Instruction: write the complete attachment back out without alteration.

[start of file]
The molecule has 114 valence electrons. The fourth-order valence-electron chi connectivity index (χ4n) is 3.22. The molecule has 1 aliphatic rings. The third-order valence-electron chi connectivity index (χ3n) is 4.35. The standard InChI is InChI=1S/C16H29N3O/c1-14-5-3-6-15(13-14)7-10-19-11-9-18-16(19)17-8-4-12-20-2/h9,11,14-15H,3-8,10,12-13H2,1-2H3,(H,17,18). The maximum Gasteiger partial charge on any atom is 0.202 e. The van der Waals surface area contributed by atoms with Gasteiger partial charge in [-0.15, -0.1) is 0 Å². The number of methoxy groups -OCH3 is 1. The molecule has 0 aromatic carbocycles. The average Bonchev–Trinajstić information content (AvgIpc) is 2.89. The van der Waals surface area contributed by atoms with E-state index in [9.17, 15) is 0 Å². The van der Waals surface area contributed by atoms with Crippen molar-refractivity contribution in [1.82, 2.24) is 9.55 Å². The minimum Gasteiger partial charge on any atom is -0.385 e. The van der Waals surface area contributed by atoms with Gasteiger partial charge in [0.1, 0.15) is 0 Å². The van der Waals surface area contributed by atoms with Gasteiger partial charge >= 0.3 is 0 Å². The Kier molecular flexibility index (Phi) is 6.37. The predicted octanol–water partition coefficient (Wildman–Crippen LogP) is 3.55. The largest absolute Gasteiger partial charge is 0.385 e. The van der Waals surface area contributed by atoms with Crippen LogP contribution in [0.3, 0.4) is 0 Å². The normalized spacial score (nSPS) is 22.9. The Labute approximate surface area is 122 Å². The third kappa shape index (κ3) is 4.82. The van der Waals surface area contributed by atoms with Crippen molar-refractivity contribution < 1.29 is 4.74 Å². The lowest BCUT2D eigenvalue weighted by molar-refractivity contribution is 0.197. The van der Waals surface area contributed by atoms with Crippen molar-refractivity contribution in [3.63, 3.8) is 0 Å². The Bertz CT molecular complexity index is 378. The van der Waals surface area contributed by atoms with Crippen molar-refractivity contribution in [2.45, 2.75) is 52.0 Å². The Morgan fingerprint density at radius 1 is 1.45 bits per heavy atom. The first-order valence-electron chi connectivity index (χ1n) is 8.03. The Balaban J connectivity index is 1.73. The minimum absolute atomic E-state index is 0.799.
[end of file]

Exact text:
The molecule has 114 valence electrons. The fourth-order valence-electron chi connectivity index (χ4n) is 3.22. The molecule has 1 aliphatic rings. The third-order valence-electron chi connectivity index (χ3n) is 4.35. The standard InChI is InChI=1S/C16H29N3O/c1-14-5-3-6-15(13-14)7-10-19-11-9-18-16(19)17-8-4-12-20-2/h9,11,14-15H,3-8,10,12-13H2,1-2H3,(H,17,18). The maximum Gasteiger partial charge on any atom is 0.202 e. The van der Waals surface area contributed by atoms with Gasteiger partial charge in [-0.15, -0.1) is 0 Å². The number of methoxy groups -OCH3 is 1. The molecule has 0 aromatic carbocycles. The average Bonchev–Trinajstić information content (AvgIpc) is 2.89. The van der Waals surface area contributed by atoms with E-state index in [9.17, 15) is 0 Å². The van der Waals surface area contributed by atoms with Crippen molar-refractivity contribution in [1.82, 2.24) is 9.55 Å². The minimum Gasteiger partial charge on any atom is -0.385 e. The van der Waals surface area contributed by atoms with Gasteiger partial charge in [0.1, 0.15) is 0 Å². The van der Waals surface area contributed by atoms with Gasteiger partial charge >= 0.3 is 0 Å². The Kier molecular flexibility index (Phi) is 6.37. The predicted octanol–water partition coefficient (Wildman–Crippen LogP) is 3.55. The largest absolute Gasteiger partial charge is 0.385 e. The van der Waals surface area contributed by atoms with Crippen LogP contribution in [0.3, 0.4) is 0 Å². The normalized spacial score (nSPS) is 22.9. The Labute approximate surface area is 122 Å². The third kappa shape index (κ3) is 4.82. The van der Waals surface area contributed by atoms with Crippen molar-refractivity contribution < 1.29 is 4.74 Å². The lowest BCUT2D eigenvalue weighted by molar-refractivity contribution is 0.197. The van der Waals surface area contributed by atoms with Crippen molar-refractivity contribution in [3.63, 3.8) is 0 Å². The Bertz CT molecular complexity index is 378. The van der Waals surface area contributed by atoms with Crippen molar-refractivity contribution in [2.45, 2.75) is 52.0 Å². The Morgan fingerprint density at radius 1 is 1.45 bits per heavy atom. The first-order valence-electron chi connectivity index (χ1n) is 8.03. The Balaban J connectivity index is 1.73. The minimum absolute atomic E-state index is 0.799.